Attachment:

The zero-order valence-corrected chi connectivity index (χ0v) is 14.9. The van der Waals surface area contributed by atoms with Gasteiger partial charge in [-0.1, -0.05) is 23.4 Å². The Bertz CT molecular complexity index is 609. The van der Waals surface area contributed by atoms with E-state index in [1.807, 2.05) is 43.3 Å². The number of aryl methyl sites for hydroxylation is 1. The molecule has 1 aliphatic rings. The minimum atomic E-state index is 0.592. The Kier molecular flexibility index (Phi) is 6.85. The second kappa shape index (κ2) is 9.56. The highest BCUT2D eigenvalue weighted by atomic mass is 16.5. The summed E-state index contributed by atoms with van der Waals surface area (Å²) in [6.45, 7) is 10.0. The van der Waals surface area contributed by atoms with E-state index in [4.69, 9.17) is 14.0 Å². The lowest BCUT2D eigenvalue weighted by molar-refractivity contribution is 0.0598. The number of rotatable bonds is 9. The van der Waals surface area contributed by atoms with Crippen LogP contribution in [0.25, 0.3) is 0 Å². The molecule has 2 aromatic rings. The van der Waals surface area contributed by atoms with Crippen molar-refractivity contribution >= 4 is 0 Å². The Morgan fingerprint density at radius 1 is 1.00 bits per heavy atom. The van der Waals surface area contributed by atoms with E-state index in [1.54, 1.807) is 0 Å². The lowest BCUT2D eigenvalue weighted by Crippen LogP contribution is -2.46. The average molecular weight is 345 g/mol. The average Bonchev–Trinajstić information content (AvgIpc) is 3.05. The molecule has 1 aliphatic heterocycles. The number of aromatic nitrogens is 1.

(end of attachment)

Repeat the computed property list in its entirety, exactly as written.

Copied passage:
The zero-order valence-corrected chi connectivity index (χ0v) is 14.9. The van der Waals surface area contributed by atoms with Gasteiger partial charge in [-0.1, -0.05) is 23.4 Å². The Bertz CT molecular complexity index is 609. The van der Waals surface area contributed by atoms with E-state index in [1.807, 2.05) is 43.3 Å². The number of aryl methyl sites for hydroxylation is 1. The molecule has 1 aliphatic rings. The minimum atomic E-state index is 0.592. The Kier molecular flexibility index (Phi) is 6.85. The second kappa shape index (κ2) is 9.56. The highest BCUT2D eigenvalue weighted by atomic mass is 16.5. The summed E-state index contributed by atoms with van der Waals surface area (Å²) in [6.45, 7) is 10.0. The van der Waals surface area contributed by atoms with E-state index in [4.69, 9.17) is 14.0 Å². The lowest BCUT2D eigenvalue weighted by molar-refractivity contribution is 0.0598. The number of rotatable bonds is 9. The van der Waals surface area contributed by atoms with Crippen LogP contribution in [0.25, 0.3) is 0 Å². The molecule has 2 aromatic rings. The van der Waals surface area contributed by atoms with Crippen molar-refractivity contribution >= 4 is 0 Å². The Morgan fingerprint density at radius 1 is 1.00 bits per heavy atom. The van der Waals surface area contributed by atoms with E-state index in [1.54, 1.807) is 0 Å². The lowest BCUT2D eigenvalue weighted by Crippen LogP contribution is -2.46. The average molecular weight is 345 g/mol. The average Bonchev–Trinajstić information content (AvgIpc) is 3.05. The molecule has 1 aliphatic heterocycles. The number of aromatic nitrogens is 1.